For many schools, this becomes the holy grail. It’s easy to understand why. Research tells us that if staff feel isolated and vulnerable at work – that they feel as if they don’t belong – they are more likely to lack engagement, motivation, and commitment. As a result, productivity declines, and we see this often in the lowest performing schools. On the flip side, where there is a strong culture of relational trust for example, the likelihood of this impacting positively on student outcomes is significantly higher.

Leading change must always lead to impact (in this case a culture of belonging). Just because you think you are going about your business of leading, it doesn’t necessarily mean you are changing anything. Leadership without impact is not leadership at all. It’s just you being busy. 

So in order for change to lead to meaningful impact, it needs to be done on purpose. It also needs to be done from purpose. The two are very different. Let’s see how.

When we lead from purpose, we do so authentically from a position of strength. The main source of that strength comes from within; our core values and beliefs – the stuff that drives and motivates us. These are the things that we choose to do, not because we have to, but because we want to.  These beliefs also determine whether staff are more likely to feel as if they identify with you and the team, department, phase (or school even) that you lead. 

In order to lead successfully you need to know that everything starts and ends with you. Who you are, what you believe in, and why you do the things you do. This is at the heart of what it means to lead from purpose.

When we lead on purpose, we do so deliberately, with accuracy, and care. We’ll take both of these in turn in a moment. First though, we need to appreciate that leadership – authentic and purposeful leadership in particular – is too important to lead to chance. It doesn’t just happen. We need to plan for it and to think deeply about when, where, and how it happens. 

It’s a bit like going shopping. You have to know what it is you need to buy (make a list), and then when you’ve bought it you then need to know how best to combine them in order to turn the items into something meaningful (i.e. meals). This is the whole point of doing the weekly shop –  to keep yourself and others sufficiently nourished. Leading is no different.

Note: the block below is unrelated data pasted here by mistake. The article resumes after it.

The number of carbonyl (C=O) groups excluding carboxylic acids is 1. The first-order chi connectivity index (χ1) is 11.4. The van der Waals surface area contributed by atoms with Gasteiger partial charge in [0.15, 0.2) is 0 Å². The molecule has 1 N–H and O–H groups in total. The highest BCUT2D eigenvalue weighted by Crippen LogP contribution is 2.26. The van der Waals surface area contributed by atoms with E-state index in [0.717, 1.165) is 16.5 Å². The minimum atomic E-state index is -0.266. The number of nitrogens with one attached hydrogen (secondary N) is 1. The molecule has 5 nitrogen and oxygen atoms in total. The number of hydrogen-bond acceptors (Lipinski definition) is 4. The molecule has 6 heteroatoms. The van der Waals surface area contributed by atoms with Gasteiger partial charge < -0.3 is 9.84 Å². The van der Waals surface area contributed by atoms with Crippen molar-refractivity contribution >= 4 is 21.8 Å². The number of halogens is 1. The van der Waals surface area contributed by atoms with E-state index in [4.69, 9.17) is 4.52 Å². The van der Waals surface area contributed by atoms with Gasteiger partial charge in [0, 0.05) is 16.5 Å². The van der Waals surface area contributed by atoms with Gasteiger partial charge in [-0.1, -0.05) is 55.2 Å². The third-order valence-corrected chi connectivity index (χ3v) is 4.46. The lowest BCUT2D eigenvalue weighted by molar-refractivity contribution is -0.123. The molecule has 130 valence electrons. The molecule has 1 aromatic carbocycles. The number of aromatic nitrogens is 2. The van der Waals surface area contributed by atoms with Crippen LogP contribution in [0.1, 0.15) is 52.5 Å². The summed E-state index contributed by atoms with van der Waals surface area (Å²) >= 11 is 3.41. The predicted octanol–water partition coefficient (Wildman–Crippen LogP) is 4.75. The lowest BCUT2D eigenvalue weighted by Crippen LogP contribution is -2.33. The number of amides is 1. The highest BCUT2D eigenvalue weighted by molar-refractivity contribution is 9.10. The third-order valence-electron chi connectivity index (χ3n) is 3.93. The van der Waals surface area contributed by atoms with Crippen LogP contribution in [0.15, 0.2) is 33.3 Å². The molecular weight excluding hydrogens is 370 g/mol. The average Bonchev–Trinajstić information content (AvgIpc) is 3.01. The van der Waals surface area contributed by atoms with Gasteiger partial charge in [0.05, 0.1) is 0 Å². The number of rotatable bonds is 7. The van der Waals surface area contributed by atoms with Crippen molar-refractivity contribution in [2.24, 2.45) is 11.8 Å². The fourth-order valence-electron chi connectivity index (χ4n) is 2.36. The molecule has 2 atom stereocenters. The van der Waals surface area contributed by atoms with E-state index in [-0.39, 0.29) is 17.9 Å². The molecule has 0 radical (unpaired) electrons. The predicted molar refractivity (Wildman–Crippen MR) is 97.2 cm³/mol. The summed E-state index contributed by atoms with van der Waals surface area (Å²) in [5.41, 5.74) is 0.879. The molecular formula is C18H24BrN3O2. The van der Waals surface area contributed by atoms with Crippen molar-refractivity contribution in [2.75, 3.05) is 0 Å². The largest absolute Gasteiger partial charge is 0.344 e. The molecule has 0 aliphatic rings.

The process of shopping (as with leading) is merely a means to an end. It needs to lead to something. And if we just left it to chance, who knows what we’ll up with. We most likely won’t starve, but it will hardly be enriching and enticing. 

When planning to lead well, leaders need to take care when thinking about their actions and behaviours. Careful leaders are ethical leaders, and – as would be expected – care passionately about the things they believe in. More importantly, they care passionately about the beliefs of others in a diverse workplace. 

If we do this all of the time, consistently, constantly, and convincingly (my three habits of authentic leaders) chances are these behaviours will become normalised. They become habits. Habits help us ensure that we do things automatically and precisely. They are done right each time, without thinking, such as driving to work, talking to a parent, or giving feedback to a pupil. 

Precision is essential but only if it’s accurate, for it is this that ensures we are being precise about the right things. It’s accuracy over precision every time. 

You can be as precise as you want about sticking meticulously to the speed limit or the ingredients in your recipe. But if you are heading in the wrong direction, or adding salt instead of sugar, then you won’t achieve much. 

Accurate leaders do the right things on purpose, and from purpose. 

Authentic leaders are accurate leaders because it is done with care. They know that people rarely succeed unless there is purpose behind their actions. It is this sense of purpose – and associated success – that is the bedrock to belonging.

Success is the residue of belonging. It’s what’s left behind long after everyone has gone home. It sticks and lingers and is what makes people keep coming back for more. Success is permanent. 

And by success, I don’t mean Ofsted banners outside the school gates, or fancy logos on headed paper. I mean a true sense of deep accomplishment and belonging where self meets the world, the interface of which we call the workplace.